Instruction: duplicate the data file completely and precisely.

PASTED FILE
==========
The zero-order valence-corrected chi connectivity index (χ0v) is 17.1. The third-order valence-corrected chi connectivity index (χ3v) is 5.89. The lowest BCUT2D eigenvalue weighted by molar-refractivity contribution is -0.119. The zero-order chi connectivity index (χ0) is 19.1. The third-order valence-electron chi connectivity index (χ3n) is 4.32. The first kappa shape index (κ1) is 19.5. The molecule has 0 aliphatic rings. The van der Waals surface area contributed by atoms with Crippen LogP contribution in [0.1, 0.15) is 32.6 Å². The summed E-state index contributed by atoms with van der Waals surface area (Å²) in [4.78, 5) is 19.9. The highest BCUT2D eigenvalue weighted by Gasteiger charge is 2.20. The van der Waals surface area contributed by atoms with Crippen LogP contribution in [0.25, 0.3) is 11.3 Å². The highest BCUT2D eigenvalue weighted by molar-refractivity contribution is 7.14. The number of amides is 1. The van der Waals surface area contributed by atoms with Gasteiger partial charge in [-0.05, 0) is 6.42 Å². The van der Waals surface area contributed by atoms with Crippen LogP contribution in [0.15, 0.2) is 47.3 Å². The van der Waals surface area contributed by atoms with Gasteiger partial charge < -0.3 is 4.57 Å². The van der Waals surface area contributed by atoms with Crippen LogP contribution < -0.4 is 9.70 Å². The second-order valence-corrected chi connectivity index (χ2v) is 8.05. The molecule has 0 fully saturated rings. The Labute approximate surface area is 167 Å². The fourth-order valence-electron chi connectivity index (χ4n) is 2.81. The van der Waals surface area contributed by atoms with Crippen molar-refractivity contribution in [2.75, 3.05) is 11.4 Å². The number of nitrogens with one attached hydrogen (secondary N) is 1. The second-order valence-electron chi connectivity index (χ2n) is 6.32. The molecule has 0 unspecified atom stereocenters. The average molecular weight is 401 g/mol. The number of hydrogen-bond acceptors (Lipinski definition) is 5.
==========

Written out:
The zero-order valence-corrected chi connectivity index (χ0v) is 17.1. The third-order valence-corrected chi connectivity index (χ3v) is 5.89. The lowest BCUT2D eigenvalue weighted by molar-refractivity contribution is -0.119. The zero-order chi connectivity index (χ0) is 19.1. The third-order valence-electron chi connectivity index (χ3n) is 4.32. The first kappa shape index (κ1) is 19.5. The molecule has 0 aliphatic rings. The van der Waals surface area contributed by atoms with Crippen LogP contribution in [0.1, 0.15) is 32.6 Å². The summed E-state index contributed by atoms with van der Waals surface area (Å²) in [4.78, 5) is 19.9. The highest BCUT2D eigenvalue weighted by Gasteiger charge is 2.20. The van der Waals surface area contributed by atoms with Crippen LogP contribution in [0.25, 0.3) is 11.3 Å². The highest BCUT2D eigenvalue weighted by molar-refractivity contribution is 7.14. The number of amides is 1. The van der Waals surface area contributed by atoms with Gasteiger partial charge in [-0.05, 0) is 6.42 Å². The van der Waals surface area contributed by atoms with Crippen LogP contribution in [0.15, 0.2) is 47.3 Å². The van der Waals surface area contributed by atoms with Gasteiger partial charge < -0.3 is 4.57 Å². The van der Waals surface area contributed by atoms with Crippen LogP contribution < -0.4 is 9.70 Å². The second-order valence-corrected chi connectivity index (χ2v) is 8.05. The molecule has 0 fully saturated rings. The Labute approximate surface area is 167 Å². The fourth-order valence-electron chi connectivity index (χ4n) is 2.81. The van der Waals surface area contributed by atoms with Crippen molar-refractivity contribution in [2.75, 3.05) is 11.4 Å². The number of nitrogens with one attached hydrogen (secondary N) is 1. The second-order valence-electron chi connectivity index (χ2n) is 6.32. The molecule has 0 unspecified atom stereocenters. The average molecular weight is 401 g/mol. The number of hydrogen-bond acceptors (Lipinski definition) is 5.